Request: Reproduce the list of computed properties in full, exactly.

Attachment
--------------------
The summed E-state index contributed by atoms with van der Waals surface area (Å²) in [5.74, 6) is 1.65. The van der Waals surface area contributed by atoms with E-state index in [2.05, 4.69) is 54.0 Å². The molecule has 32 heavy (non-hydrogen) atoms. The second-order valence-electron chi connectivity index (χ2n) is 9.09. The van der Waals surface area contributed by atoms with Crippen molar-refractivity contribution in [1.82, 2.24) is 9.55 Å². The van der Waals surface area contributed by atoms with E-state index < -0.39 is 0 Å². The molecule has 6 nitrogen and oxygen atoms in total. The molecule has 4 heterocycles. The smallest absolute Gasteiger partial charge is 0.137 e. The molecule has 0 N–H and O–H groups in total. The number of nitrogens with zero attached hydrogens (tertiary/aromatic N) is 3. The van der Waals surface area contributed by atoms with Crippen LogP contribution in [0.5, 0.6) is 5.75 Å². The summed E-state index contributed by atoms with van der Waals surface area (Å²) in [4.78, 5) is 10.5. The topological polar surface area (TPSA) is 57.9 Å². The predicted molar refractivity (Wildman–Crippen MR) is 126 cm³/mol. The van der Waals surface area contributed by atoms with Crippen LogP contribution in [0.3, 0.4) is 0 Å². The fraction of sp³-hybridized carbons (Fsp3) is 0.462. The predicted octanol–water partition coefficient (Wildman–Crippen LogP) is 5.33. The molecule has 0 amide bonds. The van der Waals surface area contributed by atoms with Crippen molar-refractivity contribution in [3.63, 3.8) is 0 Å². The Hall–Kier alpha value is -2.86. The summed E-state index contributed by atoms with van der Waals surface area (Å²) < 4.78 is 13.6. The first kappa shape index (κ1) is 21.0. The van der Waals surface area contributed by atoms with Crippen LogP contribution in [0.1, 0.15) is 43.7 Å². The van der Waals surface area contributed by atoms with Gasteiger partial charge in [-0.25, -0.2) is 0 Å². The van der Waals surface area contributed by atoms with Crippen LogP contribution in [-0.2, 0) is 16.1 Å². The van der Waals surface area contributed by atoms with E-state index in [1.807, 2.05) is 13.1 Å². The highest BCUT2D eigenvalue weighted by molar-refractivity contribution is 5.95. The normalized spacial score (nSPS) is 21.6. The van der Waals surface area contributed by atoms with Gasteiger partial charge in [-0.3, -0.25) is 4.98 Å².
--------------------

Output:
The summed E-state index contributed by atoms with van der Waals surface area (Å²) in [5.74, 6) is 1.65. The van der Waals surface area contributed by atoms with E-state index in [2.05, 4.69) is 54.0 Å². The molecule has 32 heavy (non-hydrogen) atoms. The second-order valence-electron chi connectivity index (χ2n) is 9.09. The van der Waals surface area contributed by atoms with Crippen molar-refractivity contribution in [1.82, 2.24) is 9.55 Å². The van der Waals surface area contributed by atoms with E-state index < -0.39 is 0 Å². The molecule has 6 nitrogen and oxygen atoms in total. The molecule has 4 heterocycles. The smallest absolute Gasteiger partial charge is 0.137 e. The molecule has 0 N–H and O–H groups in total. The number of nitrogens with zero attached hydrogens (tertiary/aromatic N) is 3. The van der Waals surface area contributed by atoms with Crippen LogP contribution in [0.5, 0.6) is 5.75 Å². The summed E-state index contributed by atoms with van der Waals surface area (Å²) in [4.78, 5) is 10.5. The topological polar surface area (TPSA) is 57.9 Å². The predicted molar refractivity (Wildman–Crippen MR) is 126 cm³/mol. The van der Waals surface area contributed by atoms with Crippen LogP contribution in [0.3, 0.4) is 0 Å². The fraction of sp³-hybridized carbons (Fsp3) is 0.462. The predicted octanol–water partition coefficient (Wildman–Crippen LogP) is 5.33. The molecule has 0 amide bonds. The van der Waals surface area contributed by atoms with Crippen molar-refractivity contribution in [3.63, 3.8) is 0 Å². The Hall–Kier alpha value is -2.86. The summed E-state index contributed by atoms with van der Waals surface area (Å²) < 4.78 is 13.6. The first kappa shape index (κ1) is 21.0. The van der Waals surface area contributed by atoms with Crippen LogP contribution in [0.1, 0.15) is 43.7 Å². The van der Waals surface area contributed by atoms with Gasteiger partial charge in [-0.25, -0.2) is 0 Å². The van der Waals surface area contributed by atoms with Crippen LogP contribution in [-0.2, 0) is 16.1 Å². The van der Waals surface area contributed by atoms with E-state index in [1.807, 2.05) is 13.1 Å². The highest BCUT2D eigenvalue weighted by molar-refractivity contribution is 5.95. The normalized spacial score (nSPS) is 21.6. The van der Waals surface area contributed by atoms with Gasteiger partial charge in [-0.3, -0.25) is 4.98 Å².